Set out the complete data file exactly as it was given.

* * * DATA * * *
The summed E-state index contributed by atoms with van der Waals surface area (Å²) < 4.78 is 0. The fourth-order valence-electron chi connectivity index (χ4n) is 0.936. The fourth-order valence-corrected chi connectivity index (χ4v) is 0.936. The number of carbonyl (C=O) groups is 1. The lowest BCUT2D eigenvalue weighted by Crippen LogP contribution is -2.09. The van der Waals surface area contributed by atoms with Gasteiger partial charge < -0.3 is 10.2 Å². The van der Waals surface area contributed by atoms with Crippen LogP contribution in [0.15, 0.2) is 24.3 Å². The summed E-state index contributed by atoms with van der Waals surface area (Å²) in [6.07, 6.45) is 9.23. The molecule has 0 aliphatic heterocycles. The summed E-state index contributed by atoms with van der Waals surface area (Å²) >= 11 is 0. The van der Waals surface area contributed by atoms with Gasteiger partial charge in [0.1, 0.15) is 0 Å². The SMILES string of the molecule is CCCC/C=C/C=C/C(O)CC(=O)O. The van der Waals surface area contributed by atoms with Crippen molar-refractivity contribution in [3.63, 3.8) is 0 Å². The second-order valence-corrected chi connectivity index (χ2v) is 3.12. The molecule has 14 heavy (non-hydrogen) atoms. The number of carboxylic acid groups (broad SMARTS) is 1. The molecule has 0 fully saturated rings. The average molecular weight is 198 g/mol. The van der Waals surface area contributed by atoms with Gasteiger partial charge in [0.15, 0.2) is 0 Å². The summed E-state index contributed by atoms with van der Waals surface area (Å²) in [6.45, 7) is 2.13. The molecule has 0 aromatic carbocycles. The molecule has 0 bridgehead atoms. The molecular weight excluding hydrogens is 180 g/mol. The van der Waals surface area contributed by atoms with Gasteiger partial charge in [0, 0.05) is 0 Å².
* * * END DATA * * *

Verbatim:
The summed E-state index contributed by atoms with van der Waals surface area (Å²) < 4.78 is 0. The fourth-order valence-electron chi connectivity index (χ4n) is 0.936. The fourth-order valence-corrected chi connectivity index (χ4v) is 0.936. The number of carbonyl (C=O) groups is 1. The lowest BCUT2D eigenvalue weighted by Crippen LogP contribution is -2.09. The van der Waals surface area contributed by atoms with Gasteiger partial charge < -0.3 is 10.2 Å². The van der Waals surface area contributed by atoms with Crippen LogP contribution in [0.15, 0.2) is 24.3 Å². The summed E-state index contributed by atoms with van der Waals surface area (Å²) in [6.07, 6.45) is 9.23. The molecule has 0 aliphatic heterocycles. The summed E-state index contributed by atoms with van der Waals surface area (Å²) >= 11 is 0. The van der Waals surface area contributed by atoms with Gasteiger partial charge in [0.1, 0.15) is 0 Å². The SMILES string of the molecule is CCCC/C=C/C=C/C(O)CC(=O)O. The van der Waals surface area contributed by atoms with Crippen molar-refractivity contribution in [3.63, 3.8) is 0 Å². The second-order valence-corrected chi connectivity index (χ2v) is 3.12. The molecule has 14 heavy (non-hydrogen) atoms. The number of carboxylic acid groups (broad SMARTS) is 1. The molecule has 0 fully saturated rings. The average molecular weight is 198 g/mol. The van der Waals surface area contributed by atoms with Gasteiger partial charge in [0.15, 0.2) is 0 Å². The summed E-state index contributed by atoms with van der Waals surface area (Å²) in [6.45, 7) is 2.13. The molecule has 0 aromatic carbocycles. The molecule has 0 bridgehead atoms. The molecular weight excluding hydrogens is 180 g/mol. The van der Waals surface area contributed by atoms with Gasteiger partial charge in [0, 0.05) is 0 Å².